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    ABSTRACT: The association between sleep apnea and atrial fibrillation (AF) has not been examined in a multiethnic adult population in prospective community-based studies. We prospectively (2000-2011) investigated the associations of physician-diagnosed sleep apnea (PDSA), which is considered more severe sleep apnea, and self-reported habitual snoring without PDSA (HS), a surrogate for mild sleep apnea, with incident AF in white, black, and Hispanic participants in the Multi-Ethnic Study of Atherosclerosis (MESA) who were free of clinical cardiovascular disease at baseline (2000-2002). Cox proportional hazards models were used to assess the associations, with adjustment for socioeconomic status, traditional vascular disease risk factors, race/ethnicity, body mass index, diabetes, chronic kidney disease, alcohol intake, and lipid-lowering therapy. Out of 4,395 respondents to a sleep questionnaire administered in MESA, 181 reported PDSA, 1,086 reported HS, and 3,128 reported neither HS nor PDSA (unaffected). Over an average 8.5-year follow-up period, 212 AF events were identified. As compared with unaffected participants, PDSA was associated with incident AF in the multivariable analysis, but HS was not (PDSA: hazard ratio = 1.76, 95% confidence interval: 1.03, 3.02; HS: hazard ratio = 1.02, 95% confidence interval: 0.72, 1.44). PDSA, a marker of more severe sleep apnea, was associated with higher risk of incident AF in this analysis of MESA data. © The Author 2015. Published by Oxford University Press on behalf of the Johns Hopkins Bloomberg School of Public Health. All rights reserved. For permissions, please e-mail: journals.permissions@oup.com.
    American journal of epidemiology 05/2015; 182(1). DOI:10.1093/aje/kwv004 · 4.98 Impact Factor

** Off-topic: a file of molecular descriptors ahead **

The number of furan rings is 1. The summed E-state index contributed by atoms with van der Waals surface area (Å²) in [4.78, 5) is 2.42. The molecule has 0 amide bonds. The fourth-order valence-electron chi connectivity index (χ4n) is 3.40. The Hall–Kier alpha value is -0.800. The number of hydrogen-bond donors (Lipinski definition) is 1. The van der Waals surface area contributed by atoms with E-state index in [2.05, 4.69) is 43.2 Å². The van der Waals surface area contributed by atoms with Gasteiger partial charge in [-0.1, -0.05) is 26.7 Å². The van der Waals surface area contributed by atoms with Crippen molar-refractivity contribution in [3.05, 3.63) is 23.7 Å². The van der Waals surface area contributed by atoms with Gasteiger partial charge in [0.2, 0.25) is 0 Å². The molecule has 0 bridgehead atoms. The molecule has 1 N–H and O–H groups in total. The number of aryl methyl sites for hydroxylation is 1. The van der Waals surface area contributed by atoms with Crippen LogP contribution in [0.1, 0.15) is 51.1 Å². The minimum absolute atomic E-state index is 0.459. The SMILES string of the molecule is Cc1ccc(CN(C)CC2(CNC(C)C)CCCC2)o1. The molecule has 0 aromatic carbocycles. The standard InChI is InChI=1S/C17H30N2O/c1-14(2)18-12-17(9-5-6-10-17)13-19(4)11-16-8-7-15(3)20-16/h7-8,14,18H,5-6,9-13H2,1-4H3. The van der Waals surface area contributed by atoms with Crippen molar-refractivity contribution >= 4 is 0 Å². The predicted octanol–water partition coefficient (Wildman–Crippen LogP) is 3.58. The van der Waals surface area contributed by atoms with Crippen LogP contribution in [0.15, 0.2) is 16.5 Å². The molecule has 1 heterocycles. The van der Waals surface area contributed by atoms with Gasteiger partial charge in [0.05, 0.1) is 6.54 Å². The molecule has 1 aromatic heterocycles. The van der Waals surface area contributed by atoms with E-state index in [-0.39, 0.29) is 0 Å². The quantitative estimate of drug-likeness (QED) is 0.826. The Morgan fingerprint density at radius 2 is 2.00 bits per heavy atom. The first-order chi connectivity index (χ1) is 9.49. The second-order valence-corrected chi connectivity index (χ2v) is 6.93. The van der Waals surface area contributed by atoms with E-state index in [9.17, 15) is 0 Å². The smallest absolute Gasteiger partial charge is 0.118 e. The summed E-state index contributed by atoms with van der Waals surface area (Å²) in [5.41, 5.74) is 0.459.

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    ABSTRACT: Chronic lung diseases are associated with cardiovascular disease. How these associations evolve from young adulthood forward is unknown. Understanding the preclinical history of these associations could inform prevention strategies for common heart-lung conditions. Utilize the Coronary Artery Risk Development in Young Adults (CARDIA) Study to explore the development of heart lung interactions. We analyzed cardiac structural and functional measurements determined by echocardiography at year 25 of CARDIA and measures of pulmonary function over 20 years in 3000 participants. Decline in forced vital capacity (FVC) from peak was associated with larger left ventricular (LV) mass (β = 6.05 grams/ standard deviation (SD) of FVC decline, p< 0.0001) and greater cardiac output (β = 0.109 L/min per SD of FVC decline, p=0.001). Decline in forced expiratory volume in 1 second (FEV1)/FVC ratio was associated with smaller left atrial internal dimension (β= -0.038 cm / SD FEV1/FVC decline, p=<0.0001) and lower cardiac output (β = -0.070 L/min per SD of FEV1/FVC decline, p=0.03). Decline in FVC was associated with diastolic dysfunction (odds ratio 3.39, 95% confidence interval 1.37, 8.36, p=0.006). Patterns of loss of lung health are associated with specific cardiovascular phenotypes in middle age. Decline in FEV1/FVC ratio is associated with under-filling of the left heart and low cardiac output. Decline in FVC with preserved FEV1/FVC ratio is associated with LV hypertrophy and diastolic dysfunction. Cardiopulmonary interactions apparent with common complex heart and lung diseases evolve concurrently from early adulthood forward.